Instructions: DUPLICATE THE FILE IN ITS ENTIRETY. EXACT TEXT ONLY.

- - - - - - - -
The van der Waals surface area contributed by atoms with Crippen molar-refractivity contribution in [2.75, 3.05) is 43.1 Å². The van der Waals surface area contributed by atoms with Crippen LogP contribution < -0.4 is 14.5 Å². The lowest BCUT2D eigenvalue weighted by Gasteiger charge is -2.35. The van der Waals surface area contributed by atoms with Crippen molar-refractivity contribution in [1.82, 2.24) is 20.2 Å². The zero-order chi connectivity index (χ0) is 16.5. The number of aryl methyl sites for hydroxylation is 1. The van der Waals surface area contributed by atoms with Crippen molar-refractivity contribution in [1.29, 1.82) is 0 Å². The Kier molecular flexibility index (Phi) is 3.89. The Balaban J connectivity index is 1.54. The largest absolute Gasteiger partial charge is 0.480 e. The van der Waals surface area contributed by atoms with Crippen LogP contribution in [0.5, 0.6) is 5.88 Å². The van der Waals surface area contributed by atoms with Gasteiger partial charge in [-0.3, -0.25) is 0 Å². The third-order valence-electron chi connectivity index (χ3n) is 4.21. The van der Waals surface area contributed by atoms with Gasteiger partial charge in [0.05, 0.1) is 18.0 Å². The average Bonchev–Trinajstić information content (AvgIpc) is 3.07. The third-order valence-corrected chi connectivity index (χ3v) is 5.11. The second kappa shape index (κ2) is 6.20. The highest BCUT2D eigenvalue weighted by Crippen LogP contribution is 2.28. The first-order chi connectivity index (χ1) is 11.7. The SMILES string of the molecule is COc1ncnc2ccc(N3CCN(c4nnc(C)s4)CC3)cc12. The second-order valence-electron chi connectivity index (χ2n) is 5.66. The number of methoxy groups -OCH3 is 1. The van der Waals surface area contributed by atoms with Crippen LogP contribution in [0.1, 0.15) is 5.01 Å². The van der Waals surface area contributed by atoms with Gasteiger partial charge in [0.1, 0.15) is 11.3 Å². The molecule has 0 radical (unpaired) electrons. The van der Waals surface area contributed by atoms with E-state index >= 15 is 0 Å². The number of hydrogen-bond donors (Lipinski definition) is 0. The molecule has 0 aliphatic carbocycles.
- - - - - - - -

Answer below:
The van der Waals surface area contributed by atoms with Crippen molar-refractivity contribution in [2.75, 3.05) is 43.1 Å². The van der Waals surface area contributed by atoms with Crippen LogP contribution < -0.4 is 14.5 Å². The lowest BCUT2D eigenvalue weighted by Gasteiger charge is -2.35. The van der Waals surface area contributed by atoms with Crippen molar-refractivity contribution in [1.82, 2.24) is 20.2 Å². The zero-order chi connectivity index (χ0) is 16.5. The number of aryl methyl sites for hydroxylation is 1. The van der Waals surface area contributed by atoms with Crippen molar-refractivity contribution in [1.29, 1.82) is 0 Å². The Kier molecular flexibility index (Phi) is 3.89. The Balaban J connectivity index is 1.54. The largest absolute Gasteiger partial charge is 0.480 e. The van der Waals surface area contributed by atoms with Crippen LogP contribution in [0.5, 0.6) is 5.88 Å². The van der Waals surface area contributed by atoms with Gasteiger partial charge in [-0.3, -0.25) is 0 Å². The third-order valence-electron chi connectivity index (χ3n) is 4.21. The van der Waals surface area contributed by atoms with Gasteiger partial charge in [0.05, 0.1) is 18.0 Å². The average Bonchev–Trinajstić information content (AvgIpc) is 3.07. The third-order valence-corrected chi connectivity index (χ3v) is 5.11. The second kappa shape index (κ2) is 6.20. The highest BCUT2D eigenvalue weighted by Crippen LogP contribution is 2.28. The first-order chi connectivity index (χ1) is 11.7. The SMILES string of the molecule is COc1ncnc2ccc(N3CCN(c4nnc(C)s4)CC3)cc12. The second-order valence-electron chi connectivity index (χ2n) is 5.66. The number of methoxy groups -OCH3 is 1. The van der Waals surface area contributed by atoms with Crippen LogP contribution in [0.1, 0.15) is 5.01 Å². The van der Waals surface area contributed by atoms with Gasteiger partial charge in [0.1, 0.15) is 11.3 Å². The molecule has 0 radical (unpaired) electrons. The van der Waals surface area contributed by atoms with E-state index >= 15 is 0 Å². The number of hydrogen-bond donors (Lipinski definition) is 0. The molecule has 0 aliphatic carbocycles.